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Obstet Gynecol. 1996 Feb;87(2):209-12.

Use of the Centers for Disease Control and Prevention childhood lead poisoning risk questionnaire to predict blood lead elevations in pregnant women.

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  • 1Mahoning County General Health District Board of Health, Youngstown, Ohio, USA.

Abstract

OBJECTIVE:

To assess the accuracy of a questionnaire developed by the Centers for Disease Control and Prevention (CDC), given to pregnant women for identification of children at risk for lead poisoning.

METHODS:

The study population consisted of all 314 new prenatal patients enrolled in health department clinics in 1990-1992. Lead was measured in venous blood, and patients completed written questionnaires to gather information about lead exposure risk factors. The relationship between elevated maternal blood lead levels (at or greater than 10 micrograms/dL or 0.483 mumol/L) and responses to the CDC questionnaire and other questions were examined using chi 2 statistical analysis.

RESULTS:

Two hundred ninety-nine women provided responses to questions about lead exposure risk. Thirty-nine women (13%) had elevated blood lead levels. A woman with a positive response to at least one CDC question was more likely to have elevated blood lead than a woman who answered negatively to all four CDC questions (relative risk = 2.39, 95% confidence interval 1.17-4.89; P = .01). Using the CDC definition of high risk ("yes" to at least one question), the questionnaire had a sensitivity of 75.7% and a negative predictive value of 93.1%. A questionnaire that combined housing conditions, smoking status, and high consumption of canned foods had a sensitivity of 89.2% and a negative predictive value of 96.4%. A high prevalence of elevated blood lead in children living with women with elevated blood lead was observed.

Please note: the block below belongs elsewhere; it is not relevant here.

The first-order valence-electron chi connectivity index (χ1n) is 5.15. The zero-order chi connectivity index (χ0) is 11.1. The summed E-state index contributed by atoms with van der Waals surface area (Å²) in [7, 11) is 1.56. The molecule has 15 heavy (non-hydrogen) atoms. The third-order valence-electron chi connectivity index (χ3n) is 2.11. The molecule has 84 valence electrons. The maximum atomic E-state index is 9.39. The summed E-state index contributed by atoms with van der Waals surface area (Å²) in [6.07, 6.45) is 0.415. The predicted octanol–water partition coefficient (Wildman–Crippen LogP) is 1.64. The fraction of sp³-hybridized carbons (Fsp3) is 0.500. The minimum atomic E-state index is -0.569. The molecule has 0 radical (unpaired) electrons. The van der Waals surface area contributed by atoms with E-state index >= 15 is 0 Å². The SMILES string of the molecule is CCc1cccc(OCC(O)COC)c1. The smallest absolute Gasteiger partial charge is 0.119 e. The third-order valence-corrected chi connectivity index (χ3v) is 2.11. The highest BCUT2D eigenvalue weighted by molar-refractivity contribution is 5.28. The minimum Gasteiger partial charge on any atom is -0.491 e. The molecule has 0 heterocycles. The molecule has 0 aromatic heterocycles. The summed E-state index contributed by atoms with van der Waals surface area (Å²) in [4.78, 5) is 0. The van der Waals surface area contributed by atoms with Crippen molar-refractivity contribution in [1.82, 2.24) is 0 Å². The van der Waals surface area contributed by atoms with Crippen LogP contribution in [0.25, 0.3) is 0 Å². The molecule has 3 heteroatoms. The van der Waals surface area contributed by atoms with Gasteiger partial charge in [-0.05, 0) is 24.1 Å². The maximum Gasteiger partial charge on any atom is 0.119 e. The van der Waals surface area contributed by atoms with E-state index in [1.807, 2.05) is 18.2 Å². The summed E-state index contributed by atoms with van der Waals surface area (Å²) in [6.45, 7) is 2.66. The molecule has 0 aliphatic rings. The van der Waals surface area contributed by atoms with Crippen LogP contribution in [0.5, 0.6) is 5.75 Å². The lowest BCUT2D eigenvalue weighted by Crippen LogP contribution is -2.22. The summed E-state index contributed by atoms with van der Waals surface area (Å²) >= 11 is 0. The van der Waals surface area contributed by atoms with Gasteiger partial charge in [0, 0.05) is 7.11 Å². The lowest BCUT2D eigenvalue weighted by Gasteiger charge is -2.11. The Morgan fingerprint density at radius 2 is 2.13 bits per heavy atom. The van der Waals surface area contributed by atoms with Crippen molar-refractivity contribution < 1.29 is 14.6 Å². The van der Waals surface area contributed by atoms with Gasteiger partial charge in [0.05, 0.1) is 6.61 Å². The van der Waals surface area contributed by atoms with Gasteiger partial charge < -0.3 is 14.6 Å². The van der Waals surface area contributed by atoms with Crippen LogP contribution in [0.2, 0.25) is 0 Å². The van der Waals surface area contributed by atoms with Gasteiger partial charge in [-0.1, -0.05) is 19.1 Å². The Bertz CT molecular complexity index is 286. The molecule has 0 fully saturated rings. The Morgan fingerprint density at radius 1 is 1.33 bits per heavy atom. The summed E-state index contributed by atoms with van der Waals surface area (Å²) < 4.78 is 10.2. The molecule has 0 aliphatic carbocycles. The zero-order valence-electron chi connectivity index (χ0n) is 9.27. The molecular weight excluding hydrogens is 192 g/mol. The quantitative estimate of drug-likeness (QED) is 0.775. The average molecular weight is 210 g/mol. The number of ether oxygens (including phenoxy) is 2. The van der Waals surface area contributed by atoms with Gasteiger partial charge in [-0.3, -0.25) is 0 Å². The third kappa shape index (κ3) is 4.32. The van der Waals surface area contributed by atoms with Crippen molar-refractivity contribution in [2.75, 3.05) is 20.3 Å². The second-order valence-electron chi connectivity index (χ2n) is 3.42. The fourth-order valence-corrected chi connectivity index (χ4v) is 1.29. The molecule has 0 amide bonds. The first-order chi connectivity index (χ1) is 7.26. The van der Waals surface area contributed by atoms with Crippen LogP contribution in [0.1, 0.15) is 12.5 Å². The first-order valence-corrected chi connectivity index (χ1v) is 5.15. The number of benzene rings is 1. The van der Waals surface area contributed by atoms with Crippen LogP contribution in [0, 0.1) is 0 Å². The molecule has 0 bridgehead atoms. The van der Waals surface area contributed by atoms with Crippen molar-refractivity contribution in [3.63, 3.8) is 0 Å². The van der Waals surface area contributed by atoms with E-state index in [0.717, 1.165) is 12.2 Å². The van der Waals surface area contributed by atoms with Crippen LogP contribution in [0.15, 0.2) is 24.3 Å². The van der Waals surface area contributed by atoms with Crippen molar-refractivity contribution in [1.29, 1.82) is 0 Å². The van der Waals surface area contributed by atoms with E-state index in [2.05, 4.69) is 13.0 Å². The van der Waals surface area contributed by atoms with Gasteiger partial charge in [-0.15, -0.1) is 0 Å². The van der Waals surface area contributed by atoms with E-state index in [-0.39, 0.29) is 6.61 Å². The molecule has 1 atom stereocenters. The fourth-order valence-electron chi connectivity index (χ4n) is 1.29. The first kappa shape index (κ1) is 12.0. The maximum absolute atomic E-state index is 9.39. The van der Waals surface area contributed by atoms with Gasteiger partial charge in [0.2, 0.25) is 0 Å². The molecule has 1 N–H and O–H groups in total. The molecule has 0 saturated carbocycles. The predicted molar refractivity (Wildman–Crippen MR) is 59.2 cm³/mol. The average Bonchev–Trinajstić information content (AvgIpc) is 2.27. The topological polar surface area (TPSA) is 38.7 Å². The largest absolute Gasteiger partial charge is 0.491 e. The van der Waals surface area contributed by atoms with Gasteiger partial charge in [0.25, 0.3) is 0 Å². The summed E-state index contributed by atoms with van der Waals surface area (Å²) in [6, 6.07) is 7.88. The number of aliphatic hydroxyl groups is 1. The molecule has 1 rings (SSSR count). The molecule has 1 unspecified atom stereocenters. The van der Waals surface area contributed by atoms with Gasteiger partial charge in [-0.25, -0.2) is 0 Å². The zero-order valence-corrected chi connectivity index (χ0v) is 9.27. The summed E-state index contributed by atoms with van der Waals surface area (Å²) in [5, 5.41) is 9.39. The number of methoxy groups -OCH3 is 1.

CONCLUSION:

Querying pregnant women about risk factors for lead exposure can aid in assessing prenatal lead exposure risk. The sensitivity and negative predictive value of the CDC questionnaire, when used with high-risk women, are comparable to its reported accuracy in young children.

PMID:
8559525
[PubMed - indexed for MEDLINE]
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